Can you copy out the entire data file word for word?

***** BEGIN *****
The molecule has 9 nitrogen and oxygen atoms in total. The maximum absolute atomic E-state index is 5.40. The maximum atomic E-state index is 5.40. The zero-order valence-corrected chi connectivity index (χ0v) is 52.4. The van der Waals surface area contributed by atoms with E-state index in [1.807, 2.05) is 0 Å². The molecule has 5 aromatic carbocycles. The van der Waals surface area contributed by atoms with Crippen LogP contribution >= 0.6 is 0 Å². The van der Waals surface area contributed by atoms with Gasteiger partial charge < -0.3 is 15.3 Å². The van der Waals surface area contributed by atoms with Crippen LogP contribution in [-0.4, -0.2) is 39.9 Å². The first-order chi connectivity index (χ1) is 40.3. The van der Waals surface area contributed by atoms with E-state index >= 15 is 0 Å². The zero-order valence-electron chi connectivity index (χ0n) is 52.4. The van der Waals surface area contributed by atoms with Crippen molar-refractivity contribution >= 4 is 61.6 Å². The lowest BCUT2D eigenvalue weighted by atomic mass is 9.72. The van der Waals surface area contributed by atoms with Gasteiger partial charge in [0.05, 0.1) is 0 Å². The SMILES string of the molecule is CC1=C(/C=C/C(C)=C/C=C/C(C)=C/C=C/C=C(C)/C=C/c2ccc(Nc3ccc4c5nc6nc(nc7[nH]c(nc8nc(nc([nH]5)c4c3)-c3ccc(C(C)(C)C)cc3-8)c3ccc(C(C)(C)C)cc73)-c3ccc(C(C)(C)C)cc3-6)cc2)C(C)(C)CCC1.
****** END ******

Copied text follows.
The molecule has 9 nitrogen and oxygen atoms in total. The maximum absolute atomic E-state index is 5.40. The maximum atomic E-state index is 5.40. The zero-order valence-corrected chi connectivity index (χ0v) is 52.4. The van der Waals surface area contributed by atoms with E-state index in [1.807, 2.05) is 0 Å². The molecule has 5 aromatic carbocycles. The van der Waals surface area contributed by atoms with Crippen LogP contribution >= 0.6 is 0 Å². The van der Waals surface area contributed by atoms with Gasteiger partial charge < -0.3 is 15.3 Å². The van der Waals surface area contributed by atoms with Crippen LogP contribution in [-0.4, -0.2) is 39.9 Å². The first-order chi connectivity index (χ1) is 40.3. The van der Waals surface area contributed by atoms with E-state index >= 15 is 0 Å². The zero-order valence-electron chi connectivity index (χ0n) is 52.4. The van der Waals surface area contributed by atoms with Crippen molar-refractivity contribution >= 4 is 61.6 Å². The lowest BCUT2D eigenvalue weighted by atomic mass is 9.72. The van der Waals surface area contributed by atoms with Gasteiger partial charge in [0.05, 0.1) is 0 Å². The SMILES string of the molecule is CC1=C(/C=C/C(C)=C/C=C/C(C)=C/C=C/C=C(C)/C=C/c2ccc(Nc3ccc4c5nc6nc(nc7[nH]c(nc8nc(nc([nH]5)c4c3)-c3ccc(C(C)(C)C)cc3-8)c3ccc(C(C)(C)C)cc73)-c3ccc(C(C)(C)C)cc3-6)cc2)C(C)(C)CCC1.